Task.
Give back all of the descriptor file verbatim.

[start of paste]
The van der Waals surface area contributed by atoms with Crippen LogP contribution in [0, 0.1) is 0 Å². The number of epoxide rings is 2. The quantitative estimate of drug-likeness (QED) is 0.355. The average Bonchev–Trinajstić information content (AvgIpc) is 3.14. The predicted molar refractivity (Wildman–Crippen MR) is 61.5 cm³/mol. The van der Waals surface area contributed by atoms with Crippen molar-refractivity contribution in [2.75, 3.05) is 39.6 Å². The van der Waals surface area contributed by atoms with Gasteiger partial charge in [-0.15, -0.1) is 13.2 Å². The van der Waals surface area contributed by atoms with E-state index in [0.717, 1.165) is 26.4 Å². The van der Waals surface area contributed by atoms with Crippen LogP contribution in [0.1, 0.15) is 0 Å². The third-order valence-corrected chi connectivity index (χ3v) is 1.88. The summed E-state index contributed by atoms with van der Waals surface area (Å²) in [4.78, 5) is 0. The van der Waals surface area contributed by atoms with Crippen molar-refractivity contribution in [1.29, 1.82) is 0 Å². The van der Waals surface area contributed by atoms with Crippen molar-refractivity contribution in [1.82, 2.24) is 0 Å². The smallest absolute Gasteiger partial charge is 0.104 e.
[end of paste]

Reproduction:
The van der Waals surface area contributed by atoms with Crippen LogP contribution in [0, 0.1) is 0 Å². The number of epoxide rings is 2. The quantitative estimate of drug-likeness (QED) is 0.355. The average Bonchev–Trinajstić information content (AvgIpc) is 3.14. The predicted molar refractivity (Wildman–Crippen MR) is 61.5 cm³/mol. The van der Waals surface area contributed by atoms with Crippen molar-refractivity contribution in [2.75, 3.05) is 39.6 Å². The van der Waals surface area contributed by atoms with Gasteiger partial charge in [-0.15, -0.1) is 13.2 Å². The van der Waals surface area contributed by atoms with E-state index in [0.717, 1.165) is 26.4 Å². The van der Waals surface area contributed by atoms with Crippen LogP contribution in [0.1, 0.15) is 0 Å². The third-order valence-corrected chi connectivity index (χ3v) is 1.88. The summed E-state index contributed by atoms with van der Waals surface area (Å²) in [4.78, 5) is 0. The van der Waals surface area contributed by atoms with Crippen molar-refractivity contribution in [1.29, 1.82) is 0 Å². The van der Waals surface area contributed by atoms with Crippen molar-refractivity contribution in [1.82, 2.24) is 0 Å². The smallest absolute Gasteiger partial charge is 0.104 e.